Austin Film Fest ’11 Review: James Franco’s “Sal” is a Portrait With a Tight Frame

The actor who once played James Dean becomes a director of the story about the final day of his famous friend in a film that lives and dies by...

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It’s unlikely the majority of the thousand-plus people that stood outside the Paramount Theater for the Austin Film Festival screening of “Sal” weren’t likely there to see the first post-collegiate movie directed by a kid fresh out of NYU Film School, but as James Franco would say in his introduction to the unconventional biopic of Sal Mineo, that’s exactly what they would be getting.

Followers of Franco’s know that it’s hardly the first film he’s helmed and in fact, the reason AFF likely got the North American premiere of his latest was because they presented the premiere of his second film, “The Ape” in 2005. Franco has come a long way as a filmmaker since then, though his budgets and his scope haven’t, which makes “Sal” an exercise in working within limitations as much as it is an impression of the ‘Rebel Without a Cause” actor on the final day of his life.

Even if you weren't aware of Mineo's grizzly end, as anyone of Franco's age might not be given that his random stabbing outside of his West Hollywood apartment occurred in 1976, "Sal" quickly brings audiences up to speed with a real newscast from the era, showing the matinee idol shrouded under dark glasses and a frizzy beard and hairdo appropriate for the time. This isn't the Mineo we meet moments later, played by Val Lauren. Free of hair anywhere below his sideburns, he demonstrates his vitality in the weight room, tanned and taut as he lifts barbells over his head. There's nothing extraordinary about it, which sets the tone for the rest of the piece – the mundane actions that make up Mineo's day all defined by the fact that their lasts, not firsts and since Mineo doesn't know this himself, they ideally have an insight into who he really was.

SalValLaurenAlthough lacking an overt dramatic pull overall, Franco is able to keep things interesting with such a treatment, throwing off different parts of Mineo's life into his daily routine. His future is outlined in a dinner at the Palm with his agent where he's trying to get a gritty film about gay life he'd direct off the ground, his present looking dim in a community theater production of "P.S. Your Cat is Dead" and his past bubbling up in phone conversations with friends, some warm, some desperate, to get them to show up for opening night. A reference to his pal "Jimmy Dean" innocently emerges in a car ride over to the doctor's office and a nod to his vibrant gay lifestyle is clear from a rowdy evening at the club. (During the post-screening Q & A, Lauren explained that a sex scene was shot, but not included, which falls in line with the general addition by omission.)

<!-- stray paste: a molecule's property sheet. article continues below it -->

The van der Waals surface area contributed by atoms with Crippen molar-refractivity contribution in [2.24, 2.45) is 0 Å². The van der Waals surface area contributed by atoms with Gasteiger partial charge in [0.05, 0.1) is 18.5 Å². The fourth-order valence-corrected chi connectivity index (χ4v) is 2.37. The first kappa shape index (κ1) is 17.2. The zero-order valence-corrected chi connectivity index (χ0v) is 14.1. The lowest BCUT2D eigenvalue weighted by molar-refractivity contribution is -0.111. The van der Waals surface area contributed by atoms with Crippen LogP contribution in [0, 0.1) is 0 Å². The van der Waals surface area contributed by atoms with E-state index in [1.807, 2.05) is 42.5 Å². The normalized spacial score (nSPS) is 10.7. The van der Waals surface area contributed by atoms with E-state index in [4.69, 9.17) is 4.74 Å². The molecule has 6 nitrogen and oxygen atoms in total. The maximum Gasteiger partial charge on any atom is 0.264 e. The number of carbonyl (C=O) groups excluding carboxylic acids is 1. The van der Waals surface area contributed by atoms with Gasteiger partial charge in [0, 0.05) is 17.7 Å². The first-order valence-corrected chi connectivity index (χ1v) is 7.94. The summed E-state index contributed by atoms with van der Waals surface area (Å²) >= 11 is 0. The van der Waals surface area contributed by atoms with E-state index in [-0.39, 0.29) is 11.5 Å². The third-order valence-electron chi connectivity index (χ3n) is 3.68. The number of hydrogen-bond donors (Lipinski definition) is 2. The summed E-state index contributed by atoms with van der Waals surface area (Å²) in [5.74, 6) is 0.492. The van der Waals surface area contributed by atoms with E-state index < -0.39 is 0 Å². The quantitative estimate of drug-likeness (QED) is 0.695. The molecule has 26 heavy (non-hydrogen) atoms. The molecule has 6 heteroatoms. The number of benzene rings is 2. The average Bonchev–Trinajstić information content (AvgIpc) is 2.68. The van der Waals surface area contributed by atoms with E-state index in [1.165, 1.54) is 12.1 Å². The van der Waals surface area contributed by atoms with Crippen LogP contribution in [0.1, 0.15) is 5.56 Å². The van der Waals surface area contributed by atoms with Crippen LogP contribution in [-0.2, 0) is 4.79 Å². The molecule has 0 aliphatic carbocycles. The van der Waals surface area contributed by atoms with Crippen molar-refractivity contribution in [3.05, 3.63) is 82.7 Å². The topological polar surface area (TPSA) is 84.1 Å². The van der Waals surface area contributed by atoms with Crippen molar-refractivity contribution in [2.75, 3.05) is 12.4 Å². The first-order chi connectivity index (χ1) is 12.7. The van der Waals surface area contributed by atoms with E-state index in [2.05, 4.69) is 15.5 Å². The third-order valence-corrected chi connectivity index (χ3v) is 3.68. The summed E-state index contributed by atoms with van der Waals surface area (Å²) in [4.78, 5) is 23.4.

Franco avoids the trap of making this feel as though he’s checking off a list of Mineo’s most notable moments or qualities, thanks largely to the performance of Lauren, who occasionally lays on the Bronx accent a little thick, but makes up for it with a performance that’s measured yet appears to be effortlessly unrestrained. He’s given the material to play the highs of Mineo’s exuberance, showing the spark of what made him get into show business, and the lows of when he’s not the center of attention, edging out of the center of the frame in scenes of loneliness in either his empty apartment or a stage full of performers in a production that’s beneath him.

Still, Franco’s portrait of the actor is closed off in ways beyond it’s 24-hour window, photographed largely in close-ups that ironically puts more distance between Mineo and the audience – the context of his death looming above every action, but the context of one very average day in his life not nearly strong enough to sustain a feature. When “Sal” ends with footage of the real-life Mineo conducting an interview as well as another newscast showing the capture of his killer Lionel Ray Williams, a pizza deliveryman who had no connection to him, there’s the shock that comes with a senseless murder, but not necessarily the meaning since the fleeting impressions of the actor’s life aren’t fully formed enough to feel the full depth of his loss.

In other words, “Sal” is not all that different from most other films from directors fresh out of film school – ambitious, accomplished and with room to improve. Given the filmmaker's commitment and connections, that's going to happen sooner than later.

"Sal" does not yet have U.S. distribution.

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